Pakistan's Bomb

They were dancing in the streets of Pakistan last week. People handed out candies, set off fireworks and fired guns into the air. A newspaper, The Nation, bannered the reason on its front page: "Islamic bomb has finally landed.
They were dancing in the streets of Pakistan last week. People handed out candies, set off fireworks and fired guns into the air. A newspaper, The Nation, bannered the reason on its front page: "Islamic bomb has finally landed.

Pakistan's Bomb

They were dancing in the streets of Pakistan last week. People handed out candies, set off fireworks and fired guns into the air. A newspaper, The Nation, bannered the reason on its front page: "Islamic bomb has finally landed." Hours earlier, Pakistan's government had conducted underground nuclear tests at a remote southwestern desert site near the country's borders with Iran and Afghanistan. The yield from the initial blast went far beyond the estimated six kilotonnes of explosive power detonated below the Chagai Hills. It produced megatonnes of international outrage - and predictions of a runaway arms race between Pakistan and India, which set off its own nuclear devices two weeks earlier. For Pakistan's prime minister, though, the bottom line was clear. "Today," said Nawaz Sharif, "we have evened the score with India. As a self-respecting nation, we had no choice left to us."

At least this time, the explosions came as no surprise. When India set off five blasts on May 11 and 13, the shock was all the greater because other countries had no advance notice. Even the United States' massive intelligence apparatus failed to forecast India's move. Last week, the Central Intelligence Agency issued warnings that Pakistan was about to respond to its archrival - intelligence sources said the Pakistanis made no efforts to hide what they were doing. President Bill Clinton and other leaders appealed to Pakistan to hold off, but to no avail. Only a few hours before the tests, Clinton was on the phone to Islamabad, making what his aides later called an anguished plea to Sharif. The President promised rewards if Pakistan did not go ahead, and threatened punishment if it did. But he was snubbed - underlining yet again the inability of the only superpower to shape events in what has become the world's most volatile region.

India's tests had already destroyed any hope for efforts to prevent the spread of nuclear weapons through the Nuclear Non-Proliferation Treaty of 1968 and the Comprehensive Test Ban Treaty of 1996. Pakistan's response raised even more troubling questions. How far will the two countries go in matching each other's power? Could their testy relationship (three wars in 50 years) spin out of control and spark the world's first two-way nuclear conflict? Will China, another of India's foes, feel obliged to conduct new tests of its own? Will other so-called threshold states - those close to acquiring nuclear weapons, such as Iran and North Korea - now renew their efforts? And what, if anything, can the rest of the world do about the sudden new threat in Asia?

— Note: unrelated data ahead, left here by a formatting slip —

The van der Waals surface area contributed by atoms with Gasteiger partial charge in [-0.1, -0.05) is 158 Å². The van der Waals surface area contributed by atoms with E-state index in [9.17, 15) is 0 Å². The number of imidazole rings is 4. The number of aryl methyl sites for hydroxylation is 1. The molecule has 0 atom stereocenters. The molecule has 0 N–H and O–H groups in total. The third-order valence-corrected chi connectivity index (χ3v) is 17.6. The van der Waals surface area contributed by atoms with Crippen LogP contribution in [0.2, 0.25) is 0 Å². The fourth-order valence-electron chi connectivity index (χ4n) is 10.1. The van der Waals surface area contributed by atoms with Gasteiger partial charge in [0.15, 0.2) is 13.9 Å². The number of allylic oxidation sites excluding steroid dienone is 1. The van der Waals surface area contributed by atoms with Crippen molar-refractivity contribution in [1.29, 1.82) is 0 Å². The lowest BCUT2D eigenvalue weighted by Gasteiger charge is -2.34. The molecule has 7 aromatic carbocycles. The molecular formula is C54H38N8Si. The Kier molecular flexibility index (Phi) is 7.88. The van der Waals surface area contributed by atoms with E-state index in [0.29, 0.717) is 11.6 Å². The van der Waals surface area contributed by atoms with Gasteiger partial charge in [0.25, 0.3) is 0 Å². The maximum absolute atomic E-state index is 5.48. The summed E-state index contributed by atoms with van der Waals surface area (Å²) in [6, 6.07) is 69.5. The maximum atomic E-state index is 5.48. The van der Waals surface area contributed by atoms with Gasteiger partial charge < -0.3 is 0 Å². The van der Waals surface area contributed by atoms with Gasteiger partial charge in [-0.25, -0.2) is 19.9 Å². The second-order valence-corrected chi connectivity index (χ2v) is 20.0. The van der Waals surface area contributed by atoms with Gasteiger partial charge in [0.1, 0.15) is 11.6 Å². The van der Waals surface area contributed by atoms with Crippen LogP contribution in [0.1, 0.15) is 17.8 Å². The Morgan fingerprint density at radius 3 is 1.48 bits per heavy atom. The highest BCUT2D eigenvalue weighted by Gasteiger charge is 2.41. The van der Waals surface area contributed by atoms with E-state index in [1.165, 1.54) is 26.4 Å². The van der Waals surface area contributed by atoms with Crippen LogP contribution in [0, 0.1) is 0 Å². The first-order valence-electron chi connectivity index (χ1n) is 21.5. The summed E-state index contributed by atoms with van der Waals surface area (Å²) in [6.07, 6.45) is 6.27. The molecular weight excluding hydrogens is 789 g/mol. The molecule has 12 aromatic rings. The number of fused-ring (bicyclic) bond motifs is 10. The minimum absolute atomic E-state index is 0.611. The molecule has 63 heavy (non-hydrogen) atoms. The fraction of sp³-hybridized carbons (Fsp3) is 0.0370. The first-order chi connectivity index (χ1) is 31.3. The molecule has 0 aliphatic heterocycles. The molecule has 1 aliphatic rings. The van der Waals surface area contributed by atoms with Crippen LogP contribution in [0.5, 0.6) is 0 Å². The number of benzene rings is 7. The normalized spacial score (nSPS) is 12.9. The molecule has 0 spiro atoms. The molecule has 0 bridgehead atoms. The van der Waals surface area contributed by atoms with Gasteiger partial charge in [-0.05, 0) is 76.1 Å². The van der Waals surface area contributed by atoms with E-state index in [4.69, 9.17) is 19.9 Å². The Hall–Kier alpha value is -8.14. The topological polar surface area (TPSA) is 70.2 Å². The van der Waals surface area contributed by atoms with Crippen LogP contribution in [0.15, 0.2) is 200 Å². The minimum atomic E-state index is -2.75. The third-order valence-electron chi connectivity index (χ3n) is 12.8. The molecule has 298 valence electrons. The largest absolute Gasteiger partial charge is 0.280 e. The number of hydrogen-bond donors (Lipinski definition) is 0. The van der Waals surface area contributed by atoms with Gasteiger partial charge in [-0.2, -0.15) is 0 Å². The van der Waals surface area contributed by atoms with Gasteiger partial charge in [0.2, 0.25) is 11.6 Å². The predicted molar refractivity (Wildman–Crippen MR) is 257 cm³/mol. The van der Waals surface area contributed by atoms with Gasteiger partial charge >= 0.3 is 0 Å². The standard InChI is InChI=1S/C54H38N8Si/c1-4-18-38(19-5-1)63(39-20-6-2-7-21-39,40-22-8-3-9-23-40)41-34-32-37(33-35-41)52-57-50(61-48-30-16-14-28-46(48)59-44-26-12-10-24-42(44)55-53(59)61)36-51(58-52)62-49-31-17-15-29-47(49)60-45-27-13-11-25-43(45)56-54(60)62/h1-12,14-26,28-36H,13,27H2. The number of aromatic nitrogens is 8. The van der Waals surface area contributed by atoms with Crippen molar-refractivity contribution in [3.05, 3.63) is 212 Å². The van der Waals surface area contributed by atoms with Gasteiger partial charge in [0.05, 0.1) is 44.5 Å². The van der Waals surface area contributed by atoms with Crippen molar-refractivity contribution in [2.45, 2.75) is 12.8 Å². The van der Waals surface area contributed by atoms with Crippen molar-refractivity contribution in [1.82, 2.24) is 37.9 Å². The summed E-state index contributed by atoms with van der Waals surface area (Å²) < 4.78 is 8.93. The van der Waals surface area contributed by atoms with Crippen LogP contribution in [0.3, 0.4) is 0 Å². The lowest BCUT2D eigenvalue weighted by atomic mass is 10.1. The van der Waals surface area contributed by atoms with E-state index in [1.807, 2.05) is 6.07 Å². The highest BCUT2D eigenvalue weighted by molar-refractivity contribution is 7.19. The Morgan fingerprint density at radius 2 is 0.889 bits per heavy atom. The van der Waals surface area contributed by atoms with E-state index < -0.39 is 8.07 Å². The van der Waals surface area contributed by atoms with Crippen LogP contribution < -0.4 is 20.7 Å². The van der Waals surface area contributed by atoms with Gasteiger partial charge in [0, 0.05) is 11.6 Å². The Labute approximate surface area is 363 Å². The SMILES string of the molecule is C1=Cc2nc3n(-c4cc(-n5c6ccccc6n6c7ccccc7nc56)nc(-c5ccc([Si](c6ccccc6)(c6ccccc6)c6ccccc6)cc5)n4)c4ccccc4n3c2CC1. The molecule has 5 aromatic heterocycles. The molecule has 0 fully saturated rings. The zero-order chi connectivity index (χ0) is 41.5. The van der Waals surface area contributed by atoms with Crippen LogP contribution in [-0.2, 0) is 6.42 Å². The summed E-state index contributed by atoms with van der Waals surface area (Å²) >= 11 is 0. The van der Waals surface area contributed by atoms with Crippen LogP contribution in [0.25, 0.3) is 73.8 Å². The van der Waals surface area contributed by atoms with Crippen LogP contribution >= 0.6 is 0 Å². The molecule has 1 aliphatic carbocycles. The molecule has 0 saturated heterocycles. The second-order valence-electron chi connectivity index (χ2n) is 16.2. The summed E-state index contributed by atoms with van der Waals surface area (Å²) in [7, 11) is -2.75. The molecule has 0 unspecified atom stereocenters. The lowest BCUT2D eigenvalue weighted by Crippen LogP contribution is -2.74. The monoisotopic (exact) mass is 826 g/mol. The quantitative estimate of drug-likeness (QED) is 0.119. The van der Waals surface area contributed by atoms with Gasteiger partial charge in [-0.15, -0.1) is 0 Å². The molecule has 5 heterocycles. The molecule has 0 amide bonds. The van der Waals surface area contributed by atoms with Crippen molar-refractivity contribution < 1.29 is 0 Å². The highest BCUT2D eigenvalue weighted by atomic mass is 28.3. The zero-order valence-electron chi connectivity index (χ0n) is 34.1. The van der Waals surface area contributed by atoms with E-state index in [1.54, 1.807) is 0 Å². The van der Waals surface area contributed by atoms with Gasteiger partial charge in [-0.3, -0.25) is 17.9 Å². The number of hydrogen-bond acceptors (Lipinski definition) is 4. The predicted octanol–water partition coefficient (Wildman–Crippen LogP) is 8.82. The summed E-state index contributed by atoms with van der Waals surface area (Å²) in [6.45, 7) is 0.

In the short run, the answer seems to be: not much. As they did when India conducted its tests, the major powers immediately imposed penalties and sanctions. Clinton was required by U.S. law to respond to Pakistan's tests by inflicting economic pain. Direct American aid to the country was cut off in 1990 because Washington believed then that Pakistan had acquired a nuclear bomb. But Washington will now use its leverage to oppose loans and credits to Pakistan from global bodies like the International Monetary Fund and the World Bank. A $415-million IMF loan could be derailed, along with up to $1.1 billion a year from the World Bank and $2.6 billion in aid from the Asian Development Bank. Clinton's planned visit to India, Pakistan and Bangladesh in November is also in doubt.

Other countries soon weighed in. Japan, Germany and Australia ended loans and aid to Pakistan. Canada cut off non-humanitarian assistance - worth up to $23 million - and said it will urge the World Bank to defer any Pakistani projects. Prime Minister Jean Chrétien had also personally urged Sharif by telephone not to go ahead with the tests, and Foreign Affairs Minister Lloyd Axworthy criticized countries that condemn India and Pakistan but take no action against them. "It is OK to condemn," he said, "but to get the message across it is also important to take the various kinds of sanctions."

Those sanctions will hit Pakistan hardest. India is much bigger (national output worth $500 billion a year, compared with $91 billion for Pakistan) and has long pursued a policy of economic self-reliance. Aid plays a greater role in Pakistan's economy, its foreign debt is much larger, and its foreign exchange reserves much smaller. The result is that ending international assistance may well lead quickly to crisis in Pakistan - starting with a default on its international loans. It is already a desperately poor country where riots have recently broken out over shortages of food and drinking water. Sanctions, say some experts, could be worse than useless. "Pakistan is vulnerable, and if we seriously destabilize it we might be making things worse for everyone," said Gideon Rose, a former South Asia analyst for the U.S. National Security Council. "The last thing we want is a nuclearized Pakistan which is domestically unstable."